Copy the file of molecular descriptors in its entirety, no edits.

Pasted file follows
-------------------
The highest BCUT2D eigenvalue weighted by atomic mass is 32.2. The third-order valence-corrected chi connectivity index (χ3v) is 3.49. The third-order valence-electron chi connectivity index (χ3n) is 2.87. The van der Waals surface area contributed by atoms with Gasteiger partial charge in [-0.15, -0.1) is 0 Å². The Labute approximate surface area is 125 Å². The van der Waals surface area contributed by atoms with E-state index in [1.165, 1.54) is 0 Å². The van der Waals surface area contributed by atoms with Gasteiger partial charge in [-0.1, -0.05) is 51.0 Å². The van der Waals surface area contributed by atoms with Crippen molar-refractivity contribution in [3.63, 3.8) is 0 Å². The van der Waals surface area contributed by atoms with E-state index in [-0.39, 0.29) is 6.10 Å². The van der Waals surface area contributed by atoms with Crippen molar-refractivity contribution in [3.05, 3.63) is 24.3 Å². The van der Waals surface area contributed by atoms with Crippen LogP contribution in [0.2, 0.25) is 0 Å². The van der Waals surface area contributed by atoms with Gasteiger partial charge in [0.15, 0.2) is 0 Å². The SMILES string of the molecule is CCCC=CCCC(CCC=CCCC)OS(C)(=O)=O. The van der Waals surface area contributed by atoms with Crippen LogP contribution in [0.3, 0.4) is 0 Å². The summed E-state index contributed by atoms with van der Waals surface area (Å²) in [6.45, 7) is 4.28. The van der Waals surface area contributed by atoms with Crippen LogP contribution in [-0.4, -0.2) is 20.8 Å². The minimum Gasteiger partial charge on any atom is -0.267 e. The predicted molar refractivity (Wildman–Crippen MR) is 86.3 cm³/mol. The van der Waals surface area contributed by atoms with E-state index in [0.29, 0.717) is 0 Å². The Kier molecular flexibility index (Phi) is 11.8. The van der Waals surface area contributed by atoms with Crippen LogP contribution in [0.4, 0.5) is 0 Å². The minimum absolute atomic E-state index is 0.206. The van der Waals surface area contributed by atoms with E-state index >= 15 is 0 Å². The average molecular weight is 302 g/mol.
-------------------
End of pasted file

The highest BCUT2D eigenvalue weighted by atomic mass is 32.2. The third-order valence-corrected chi connectivity index (χ3v) is 3.49. The third-order valence-electron chi connectivity index (χ3n) is 2.87. The van der Waals surface area contributed by atoms with Gasteiger partial charge in [-0.15, -0.1) is 0 Å². The Labute approximate surface area is 125 Å². The van der Waals surface area contributed by atoms with E-state index in [1.165, 1.54) is 0 Å². The van der Waals surface area contributed by atoms with Gasteiger partial charge in [-0.1, -0.05) is 51.0 Å². The van der Waals surface area contributed by atoms with Crippen molar-refractivity contribution in [3.63, 3.8) is 0 Å². The van der Waals surface area contributed by atoms with E-state index in [-0.39, 0.29) is 6.10 Å². The van der Waals surface area contributed by atoms with Crippen molar-refractivity contribution in [3.05, 3.63) is 24.3 Å². The van der Waals surface area contributed by atoms with Crippen LogP contribution in [0.2, 0.25) is 0 Å². The van der Waals surface area contributed by atoms with Gasteiger partial charge in [0.15, 0.2) is 0 Å². The SMILES string of the molecule is CCCC=CCCC(CCC=CCCC)OS(C)(=O)=O. The van der Waals surface area contributed by atoms with Crippen LogP contribution in [0.3, 0.4) is 0 Å². The summed E-state index contributed by atoms with van der Waals surface area (Å²) in [6.45, 7) is 4.28. The van der Waals surface area contributed by atoms with Crippen LogP contribution in [-0.4, -0.2) is 20.8 Å². The minimum Gasteiger partial charge on any atom is -0.267 e. The predicted molar refractivity (Wildman–Crippen MR) is 86.3 cm³/mol. The van der Waals surface area contributed by atoms with E-state index in [0.29, 0.717) is 0 Å². The Kier molecular flexibility index (Phi) is 11.8. The van der Waals surface area contributed by atoms with Crippen LogP contribution in [0.4, 0.5) is 0 Å². The minimum absolute atomic E-state index is 0.206. The van der Waals surface area contributed by atoms with E-state index >= 15 is 0 Å². The average molecular weight is 302 g/mol.